SharePoint Online PowerShell Exposes New Properties to Identify Teams-Connected Sites


July 12, Microsoft released version 16.0.21411.1200 of the SharePoint Online PowerShell module, installable from the PowerShell Gallery. The updated module is especially notable because the Get-SPOSite cmdlet boasts three new properties to inform administrators if sites are connected to Teams. The properties are:

  • IsTeamsConnected: Set to True if the site is connected to a team.
  • IsTeamsChannelConnected: Set to True if the site is connected to a Teams private or shared channel. These sites have IsTeamsConnected set to False.
  • TeamsChannelType: Set to None for teams-connected sites and to Private for sites belonging to private channels or Shared for sites belonging to shared channels (due later this year).

New View of Teams Sites

The updated module aligns with the effort to make SharePoint Online more manageable for teams-connected sites through a UI refresh and by showing details of channel-connected sites in the SharePoint Online admin center with a new Sites connected to Teams view (Figure 1). This view is in preview at present and should become generally available later this year.

Showing details of teams-connected sites in the SharePoint Online admin center
Figure 1: Showing details of teams-connected sites in the SharePoint Online admin center

The new view lists all teams-connected sites and indicates how many of the channels in a team have a channel-connected site. Clicking the link for the channel sites exposes further information (Figure 2).

Viewing details of a channel-connected site
Figure 2: Viewing details of a channel-connected site

The net effect of the change is that SharePoint administrators will see information about teams-connected and channel-connected sites in the SharePoint Online admin center which isn’t available today. Access to information about channel-connected sites is read-only. This is because these sites inherit settings from the parent team site. It also ensures that management of the channel-connected sites remains with the channel owners.

Using the New Teams Site Properties in PowerShell

Coming back to PowerShell, the new properties make it easier to find and report details of Teams-connected sites. You can still do this using the Get-UnifiedGroup cmdlet, which offers the advantage of exposing group information more easily. Now you have the option to check if team-connected sites have private or shared channels.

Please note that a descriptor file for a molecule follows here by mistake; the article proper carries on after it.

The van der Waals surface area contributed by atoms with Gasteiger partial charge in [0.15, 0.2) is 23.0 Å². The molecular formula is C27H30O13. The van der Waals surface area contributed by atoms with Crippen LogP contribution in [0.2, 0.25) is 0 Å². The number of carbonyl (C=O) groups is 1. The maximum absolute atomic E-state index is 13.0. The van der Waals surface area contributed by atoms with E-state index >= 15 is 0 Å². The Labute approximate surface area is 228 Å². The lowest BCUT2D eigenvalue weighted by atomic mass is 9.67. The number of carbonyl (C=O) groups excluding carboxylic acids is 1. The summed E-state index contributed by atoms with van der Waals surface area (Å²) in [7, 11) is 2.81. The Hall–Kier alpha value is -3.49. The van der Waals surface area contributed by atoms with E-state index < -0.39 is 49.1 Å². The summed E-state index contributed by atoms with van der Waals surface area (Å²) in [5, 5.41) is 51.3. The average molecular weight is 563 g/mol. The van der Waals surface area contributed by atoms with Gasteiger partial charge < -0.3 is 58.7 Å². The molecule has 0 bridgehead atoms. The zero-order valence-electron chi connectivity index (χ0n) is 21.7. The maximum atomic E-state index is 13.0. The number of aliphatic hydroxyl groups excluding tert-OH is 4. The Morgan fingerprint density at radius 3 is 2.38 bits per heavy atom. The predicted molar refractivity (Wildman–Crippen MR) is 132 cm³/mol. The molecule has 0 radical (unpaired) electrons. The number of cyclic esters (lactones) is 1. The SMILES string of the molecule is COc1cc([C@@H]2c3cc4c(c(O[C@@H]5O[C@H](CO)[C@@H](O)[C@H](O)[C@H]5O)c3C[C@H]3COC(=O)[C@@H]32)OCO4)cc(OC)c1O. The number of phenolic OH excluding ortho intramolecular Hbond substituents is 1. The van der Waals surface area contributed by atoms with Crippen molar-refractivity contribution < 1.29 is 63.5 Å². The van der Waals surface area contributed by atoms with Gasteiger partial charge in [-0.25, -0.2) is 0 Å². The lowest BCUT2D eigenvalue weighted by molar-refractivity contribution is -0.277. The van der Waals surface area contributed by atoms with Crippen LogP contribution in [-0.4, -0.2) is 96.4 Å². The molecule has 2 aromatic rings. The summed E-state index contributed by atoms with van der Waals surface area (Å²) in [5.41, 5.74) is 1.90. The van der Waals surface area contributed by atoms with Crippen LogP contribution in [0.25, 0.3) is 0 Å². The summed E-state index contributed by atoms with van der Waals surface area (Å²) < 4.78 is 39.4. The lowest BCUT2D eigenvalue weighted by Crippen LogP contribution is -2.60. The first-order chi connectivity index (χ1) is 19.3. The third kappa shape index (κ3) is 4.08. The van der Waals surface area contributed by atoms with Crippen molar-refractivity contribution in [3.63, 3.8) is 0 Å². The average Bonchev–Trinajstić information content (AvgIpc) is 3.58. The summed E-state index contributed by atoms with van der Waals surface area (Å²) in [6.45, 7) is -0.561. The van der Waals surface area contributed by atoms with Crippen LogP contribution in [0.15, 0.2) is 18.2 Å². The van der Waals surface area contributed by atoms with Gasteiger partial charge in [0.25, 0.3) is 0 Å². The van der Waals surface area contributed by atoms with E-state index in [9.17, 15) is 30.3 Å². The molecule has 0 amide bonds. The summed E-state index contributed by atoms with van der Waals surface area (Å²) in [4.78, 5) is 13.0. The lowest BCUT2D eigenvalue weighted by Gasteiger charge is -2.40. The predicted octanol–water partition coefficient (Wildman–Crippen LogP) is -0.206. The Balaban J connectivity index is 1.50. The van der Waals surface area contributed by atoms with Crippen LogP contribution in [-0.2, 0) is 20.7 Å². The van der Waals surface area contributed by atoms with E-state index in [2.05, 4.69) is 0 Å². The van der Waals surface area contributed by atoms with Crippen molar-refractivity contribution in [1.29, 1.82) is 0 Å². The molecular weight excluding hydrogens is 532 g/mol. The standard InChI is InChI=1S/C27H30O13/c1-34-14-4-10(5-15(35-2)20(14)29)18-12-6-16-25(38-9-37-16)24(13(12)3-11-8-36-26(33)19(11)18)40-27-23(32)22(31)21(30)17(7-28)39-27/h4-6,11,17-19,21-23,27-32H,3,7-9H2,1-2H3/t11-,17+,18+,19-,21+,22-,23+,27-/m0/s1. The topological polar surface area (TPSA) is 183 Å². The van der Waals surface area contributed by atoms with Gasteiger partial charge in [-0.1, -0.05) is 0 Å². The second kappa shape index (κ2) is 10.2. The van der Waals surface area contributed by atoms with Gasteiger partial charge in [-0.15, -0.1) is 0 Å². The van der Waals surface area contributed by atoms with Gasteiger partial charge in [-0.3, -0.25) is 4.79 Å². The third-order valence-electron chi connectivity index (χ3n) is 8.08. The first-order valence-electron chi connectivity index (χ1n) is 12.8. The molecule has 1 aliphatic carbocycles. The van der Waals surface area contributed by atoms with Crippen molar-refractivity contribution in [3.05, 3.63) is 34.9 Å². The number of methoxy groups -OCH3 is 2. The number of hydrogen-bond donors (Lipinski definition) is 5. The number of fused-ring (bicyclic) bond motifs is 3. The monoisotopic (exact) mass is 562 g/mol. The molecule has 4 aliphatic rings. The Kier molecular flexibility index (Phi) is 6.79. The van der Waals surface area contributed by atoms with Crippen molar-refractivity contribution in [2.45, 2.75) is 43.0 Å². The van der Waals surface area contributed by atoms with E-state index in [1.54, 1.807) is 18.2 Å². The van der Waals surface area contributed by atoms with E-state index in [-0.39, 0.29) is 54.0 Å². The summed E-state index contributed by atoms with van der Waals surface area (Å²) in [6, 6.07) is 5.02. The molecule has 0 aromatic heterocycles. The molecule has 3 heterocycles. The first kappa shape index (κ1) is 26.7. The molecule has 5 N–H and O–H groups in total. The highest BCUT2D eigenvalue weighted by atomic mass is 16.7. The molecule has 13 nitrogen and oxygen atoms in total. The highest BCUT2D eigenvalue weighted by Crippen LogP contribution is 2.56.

Here’s some quick and dirty PowerShell to report channel-connected sites. The code:

  • Creates an array of sites connected to Teams.
  • Creates another array of channel-connected sites.
  • Loops through the sites array to see if any matching channel-connected sites are present and reports these sites. Remember, a team can have up to 30 private channels.

# Find Teams-connected site
[array]$Sites = Get-SPOSite -Limit All | ? {$_.IsTeamsConnected -eq $True}
# Find channel connected sites
[array]$ChannelSites = Get-SPOSite -Limit All | ?{$_.IsTeamsChannelConnected -eq $True}

$SiteCount = 0
$ChannelData = [System.Collections.Generic.List[Object]]::new()
ForEach ($Site in $Sites) {
   [array]$MatchedSites = $ChannelSites | ? {$_.Url -Match $Site.Url}
   If ($MatchedSites) {
      ForEach ($MSite in $MatchedSites) {
       $ReportLine = [PSCustomObject][Ordered]@{  
         Parent      = $Site.URL
         Title       = $Site.Title
         URL         = $MSite.URL
         ChannelType = $MSite.TeamsChannelType }
      } # End ForEach
   } # End if
} # End Foreach
Write-Host ("Total of {0} channel-connected sites found for {1} sites" -f $ChannelData.Count, $SiteCount)

Here’s an example of a record for a channel-connected site:

Parent      :
Title       : Corporate Acquisition Planning 2020
URL         :
ChannelType : PrivateChannel

Figuring Out Inconsistencies

Interestingly, I found instances where the Microsoft 365 group which originally owned a team-connected site was no longer available in the tenant, but team-connected and channel-connected sites still existed. This is likely due to retention policies where sites come within the scope of a retention policy and the group did not. I used the following code to find these channel-connected sites:

# See if we can find parent groups
ForEach ($CSite in $ChannelSites) {
   $MatchURL = $CSite.URL.Split("-")[0]
   $Match = $Sites | ? {$_.Url -Match $MatchURL}
   If (!($Match)) {Write-Host "Can't find parent team-connected site for channel-connected"  $CSite.URL }

I also found some inconsistencies between the number of channel-connected sites reported using the new properties and the older method of using the site template to identity these sites:

$TTSites = Get-SPOSite -Limit All -Template "TEAMCHANNEL#0"

Some testing revealed that this is due to some provisioning delays in updating site properties. Essentially, if you update the membership of a channel, you force synchronization to update site properties.

Exposing Channel-Connected Sites

There’s no doubt that these updates add value. When Microsoft introduced private channels in November 2019, many complained that the sites used for sharing documents in private channels were invisible (they weren’t, but you had to use PowerShell to see them). Exposing details of private channels (and soon, shared channels) in the SharePoint Online admin center is a good thing: adding the properties to allow better filtering and reporting of channel-connected sites in PowerShell is even better.

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